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Here is the roux percolatin'

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So here it is after the roux has cooked, and I've added the three chile powders, onion powder, garlic powder and dried mexican oregano. *Edited to add that there is also about a tablespoon of cayenne*

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I add enough hot water at this point so that it coats the back of a ladle and is still a bit runny, but not overly so. Then I salt to taste.

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When the gravy is done, I chop the leftover brisket

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I dip yellow corn tortillas into the hot gravy to soften them so that they do not crack when rolled.

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Then I lay in the pan and add the filling, which is brisket and asadero cheese this time, then roll, seam side down.

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Fully assembled, topped with queso fresco.

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Heading for the oven, back in a bit!

*edited to add note about cayenne*


Edited by nessa (log)

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I take back what I said earlier about this food blog being on a par with bleudauvergne's blog. I think this one may be a stroke or two under (in a sudden death play off environment).

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Allllllllllrighty then folkaroonies.

I'm stuffed, how about you?

So, Out of the oven

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Then plated

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Now on to dessert!

Sopapillas are just easy as can be. Its a simple dough of flour, shortening, salt and baking powder and water. The dough rests for about 30 min after mixing

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Then it gets rolled out thin, about 1/8th inch I guess. Obviously I suck at rolling. You think this is bad, I make square tortillas!

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Cut into pieces

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Then into the oil

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All done.

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At this point I dust them with cinnamon, sometimes sugar, and sometimes honey. Tonight, its honey. :wub:

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And off to make the "honey" smile.

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Folks, thanks for reading, its been a lot of fun.

Signing off from sunny Texas,

i7979.jpg

nessa

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FABLUOUS - Your blog was just simply amazing, thank you for sharing all that great food. :biggrin::biggrin::biggrin::biggrin:

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That was fun to read for a week! Thank you! :smile:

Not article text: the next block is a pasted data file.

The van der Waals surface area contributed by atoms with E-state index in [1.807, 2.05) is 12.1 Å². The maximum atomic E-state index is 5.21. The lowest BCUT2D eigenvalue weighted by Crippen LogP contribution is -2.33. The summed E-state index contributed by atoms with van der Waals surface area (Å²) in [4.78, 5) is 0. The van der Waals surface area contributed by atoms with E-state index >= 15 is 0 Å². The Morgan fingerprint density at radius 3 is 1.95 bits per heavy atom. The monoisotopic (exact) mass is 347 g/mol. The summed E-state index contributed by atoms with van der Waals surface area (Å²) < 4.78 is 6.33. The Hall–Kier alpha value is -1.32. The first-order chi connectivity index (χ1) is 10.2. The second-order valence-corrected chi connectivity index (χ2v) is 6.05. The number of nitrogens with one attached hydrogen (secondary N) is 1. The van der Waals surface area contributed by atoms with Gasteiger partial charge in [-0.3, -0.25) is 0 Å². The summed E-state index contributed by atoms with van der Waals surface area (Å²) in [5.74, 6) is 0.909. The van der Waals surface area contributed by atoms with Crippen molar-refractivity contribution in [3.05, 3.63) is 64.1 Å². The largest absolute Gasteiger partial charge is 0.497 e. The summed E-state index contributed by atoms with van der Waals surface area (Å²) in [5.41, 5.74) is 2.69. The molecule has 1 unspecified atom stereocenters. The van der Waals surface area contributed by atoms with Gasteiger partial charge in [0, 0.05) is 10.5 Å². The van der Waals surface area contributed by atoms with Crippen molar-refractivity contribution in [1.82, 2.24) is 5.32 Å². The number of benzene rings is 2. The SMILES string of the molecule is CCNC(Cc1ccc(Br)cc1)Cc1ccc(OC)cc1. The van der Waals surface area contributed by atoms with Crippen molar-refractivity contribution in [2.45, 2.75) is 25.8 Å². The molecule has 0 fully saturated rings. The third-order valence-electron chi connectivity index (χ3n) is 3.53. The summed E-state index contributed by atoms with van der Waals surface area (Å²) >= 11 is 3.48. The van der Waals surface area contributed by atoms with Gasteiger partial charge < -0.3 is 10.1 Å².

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So I'm going to be a very popular lady tonight. :wub:

Nessa, you've been a real popular lady all week. Thanks for a great blog. And, umm, you look mighty sweet in that photo [blushing].

Got a question, if you're still around - how many of each dried chilie did you put in the enchilada roux?

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Nessa, you've been a real popular lady all week. Thanks for a great blog. And, umm, you look mighty sweet in that photo [blushing].

Got a question, if you're still around - how many of each dried chilie did you put in the enchilada roux?

Awwww Thanks HKDave! I wish I knew how to do tht blushing icon thingamajig. I put in 6 chipotles, and 3 Guajillos and 3 New Mexican chiles.

I'm really bad about not measuring stuff like that. I also forgot to mention that I put about a tablespoon caynenne. I'd guess there were roughly 3 tablespoons of each of the other chile powders.

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Coming from a long line of redheads myself and having a predliction for petite women.... I just have to say that 'nessa is da bomb! (all the incredible food helps as I so rarely end up dating women who cook.

You've opened my eyes up to so many food related attractions in Dallas - I've only been there on business and staying downtown without a car - there's obviously so much more to the place than meets the eye.

Why do Chinese restaurants only give you 4 pancakes and maybe 1 TBS. of sauce and a full container of mushu filling?

Count me among the many who thoroughly enjoyed this fabulous blog and also feels indebted for the tip about what this sauce really is. When I order moo shu I use the sauce carefully and don't run out but I always, always, always order extra pancakes - four is never enough.

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Coming from a long line of redheads myself and having a predliction for petite women.... I just have to say that 'nessa is da bomb! (all the incredible food helps as I so rarely end up dating women who cook.

You've opened my eyes up to so many food related attractions in Dallas - I've only been there on business and staying downtown without a car - there's obviously so much more to the place than meets the eye.

Pardon me while I bathe in the compliments and soak up the glory. I hear its good for the skin :biggrin:

Seriously, thank you phaelon! Dallas has a lot to offer, especially if you know where to look!